Huuummm, I had a certain teenage son out past his curfew last night also. In the past couple of weeks my churched so called perfect son has had girls come in after curfew and used our van to drive friends around and coming home after curfew every night. I asked my oldest adult son what he would do and he said nothing that he used to stay out after curfew too, but with his own car. The one teenager thats my supposed troubled son always asks if he can stay out later and listens when i say yes or no. My adult says thats because hes a mama's boy what ever that means. Really what is a parent going to do with these teens when they'll do what ever they want no matter what you say.

jen said...

Totally agree. Same experience. The intensity simply made them pull away from me and made me get old. Now, I am closer to my teens and I am celebrating who they are. They will have to make their own choices. This does not mean I don't attempt to monitor them and set guidelines but I cannot be thought police and go crazy.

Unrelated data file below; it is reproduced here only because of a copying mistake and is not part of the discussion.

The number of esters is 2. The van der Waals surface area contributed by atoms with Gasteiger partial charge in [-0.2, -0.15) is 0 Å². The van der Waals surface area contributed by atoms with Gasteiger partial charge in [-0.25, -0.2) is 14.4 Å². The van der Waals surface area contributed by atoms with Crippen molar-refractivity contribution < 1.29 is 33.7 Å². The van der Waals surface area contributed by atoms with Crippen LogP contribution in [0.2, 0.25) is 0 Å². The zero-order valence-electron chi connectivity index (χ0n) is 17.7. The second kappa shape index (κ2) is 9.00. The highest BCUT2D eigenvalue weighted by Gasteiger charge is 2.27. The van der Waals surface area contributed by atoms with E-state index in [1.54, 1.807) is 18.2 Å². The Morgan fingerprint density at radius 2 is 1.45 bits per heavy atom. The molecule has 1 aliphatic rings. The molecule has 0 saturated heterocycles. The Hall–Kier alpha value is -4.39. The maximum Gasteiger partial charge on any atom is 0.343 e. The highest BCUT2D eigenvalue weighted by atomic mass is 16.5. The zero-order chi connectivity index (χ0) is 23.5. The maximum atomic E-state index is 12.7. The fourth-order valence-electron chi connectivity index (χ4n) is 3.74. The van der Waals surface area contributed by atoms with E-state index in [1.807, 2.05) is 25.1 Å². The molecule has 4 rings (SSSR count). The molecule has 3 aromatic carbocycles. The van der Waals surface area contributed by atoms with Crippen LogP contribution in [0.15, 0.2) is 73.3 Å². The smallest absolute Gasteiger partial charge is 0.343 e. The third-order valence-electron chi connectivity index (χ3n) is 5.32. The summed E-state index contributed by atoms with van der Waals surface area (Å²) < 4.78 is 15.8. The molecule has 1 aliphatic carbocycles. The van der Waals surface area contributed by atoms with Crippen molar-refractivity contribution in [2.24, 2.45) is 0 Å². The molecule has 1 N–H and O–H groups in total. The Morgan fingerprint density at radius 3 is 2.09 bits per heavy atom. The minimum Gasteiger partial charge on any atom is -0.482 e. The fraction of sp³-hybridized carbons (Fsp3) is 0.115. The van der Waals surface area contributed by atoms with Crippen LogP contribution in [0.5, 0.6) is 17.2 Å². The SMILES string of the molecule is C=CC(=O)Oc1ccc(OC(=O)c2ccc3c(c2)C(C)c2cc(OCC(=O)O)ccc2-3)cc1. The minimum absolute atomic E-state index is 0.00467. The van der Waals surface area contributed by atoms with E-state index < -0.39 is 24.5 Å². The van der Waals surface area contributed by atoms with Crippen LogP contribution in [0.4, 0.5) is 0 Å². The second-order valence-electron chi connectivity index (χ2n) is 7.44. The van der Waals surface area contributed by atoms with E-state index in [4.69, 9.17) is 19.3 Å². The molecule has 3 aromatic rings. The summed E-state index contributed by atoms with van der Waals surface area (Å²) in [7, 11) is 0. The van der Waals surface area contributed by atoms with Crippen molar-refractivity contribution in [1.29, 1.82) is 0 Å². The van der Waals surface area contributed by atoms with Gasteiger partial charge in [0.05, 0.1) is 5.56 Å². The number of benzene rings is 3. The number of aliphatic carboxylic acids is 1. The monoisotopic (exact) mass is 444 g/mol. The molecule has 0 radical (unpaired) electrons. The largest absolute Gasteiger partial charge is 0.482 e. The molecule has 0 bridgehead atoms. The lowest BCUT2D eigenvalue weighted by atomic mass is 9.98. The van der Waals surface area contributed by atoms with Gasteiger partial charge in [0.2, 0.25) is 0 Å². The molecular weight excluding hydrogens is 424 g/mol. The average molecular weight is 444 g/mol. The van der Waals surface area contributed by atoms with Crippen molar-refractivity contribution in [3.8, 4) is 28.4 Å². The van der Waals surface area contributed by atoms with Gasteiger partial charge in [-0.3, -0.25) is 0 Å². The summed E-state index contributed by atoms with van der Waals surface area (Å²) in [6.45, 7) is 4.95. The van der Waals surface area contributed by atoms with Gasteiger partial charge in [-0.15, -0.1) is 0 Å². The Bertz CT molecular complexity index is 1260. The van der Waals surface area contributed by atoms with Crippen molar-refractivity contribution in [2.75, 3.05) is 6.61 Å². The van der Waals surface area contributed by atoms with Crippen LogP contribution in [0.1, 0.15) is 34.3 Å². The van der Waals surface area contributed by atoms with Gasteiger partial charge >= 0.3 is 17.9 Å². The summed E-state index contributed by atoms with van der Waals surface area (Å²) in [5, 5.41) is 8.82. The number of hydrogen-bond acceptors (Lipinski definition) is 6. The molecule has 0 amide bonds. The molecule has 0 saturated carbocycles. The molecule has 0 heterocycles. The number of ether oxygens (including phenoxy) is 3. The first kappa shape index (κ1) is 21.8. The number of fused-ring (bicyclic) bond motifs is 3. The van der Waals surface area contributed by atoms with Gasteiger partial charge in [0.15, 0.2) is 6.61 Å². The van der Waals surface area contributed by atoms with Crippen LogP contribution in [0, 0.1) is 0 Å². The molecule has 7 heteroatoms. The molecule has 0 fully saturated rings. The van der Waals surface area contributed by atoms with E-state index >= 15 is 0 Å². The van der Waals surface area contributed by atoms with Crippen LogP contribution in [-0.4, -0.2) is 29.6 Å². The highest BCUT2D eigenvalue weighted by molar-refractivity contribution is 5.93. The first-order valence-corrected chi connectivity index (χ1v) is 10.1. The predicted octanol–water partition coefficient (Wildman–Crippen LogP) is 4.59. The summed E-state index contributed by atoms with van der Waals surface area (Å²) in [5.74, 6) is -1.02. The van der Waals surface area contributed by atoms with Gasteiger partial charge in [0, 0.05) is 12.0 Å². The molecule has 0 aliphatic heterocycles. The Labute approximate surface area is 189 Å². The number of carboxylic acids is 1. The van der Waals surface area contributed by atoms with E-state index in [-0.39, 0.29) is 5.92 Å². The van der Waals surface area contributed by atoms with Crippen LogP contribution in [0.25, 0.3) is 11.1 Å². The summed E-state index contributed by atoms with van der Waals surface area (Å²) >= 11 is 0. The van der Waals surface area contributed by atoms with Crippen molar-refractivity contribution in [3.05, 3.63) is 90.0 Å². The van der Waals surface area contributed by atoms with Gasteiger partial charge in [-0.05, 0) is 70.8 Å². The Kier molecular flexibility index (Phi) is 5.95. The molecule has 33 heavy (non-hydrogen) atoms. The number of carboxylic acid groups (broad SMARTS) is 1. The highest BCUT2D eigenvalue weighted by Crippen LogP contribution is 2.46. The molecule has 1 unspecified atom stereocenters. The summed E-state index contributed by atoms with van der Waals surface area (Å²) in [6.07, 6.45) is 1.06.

So wonderful to see that you are having the same experience. Very cool!

marythemom said...

I have adopted teens and a neurotypical bio teen and tween. Since my adopted son is the oldest I find myself chasing, correcting, searching, controlling... with him, because I don't want to set a precedent/example for the younger kids. How do you let one child "get away with" things without giving the other kids the impression that it's OK for them to do it too?!

My oldest is almost 17, has RAD, bipolar disorder, C-PTSD, traits of Borderline and Antisocial Personality disorder, ADD, cerebral dysrhythmia... we adopted him when he was 15. We don't expect him to attach to us, but his sister has and all the kids watch what he does. I don't want them to copy his behavior, but it's exhausting to try to play detective, warden, coach and therapist all the time.

Mary in TX

brenkachicka said...

Just want to say - I love the picture!
My oldest is only eleven, and she is such an amazing, good kid. So I have no idea what you are going through with those teenagers. I have a feeling I will in a few years. My ten year old's gonna be the one sneaking out... Thanks for helping me learn in advance.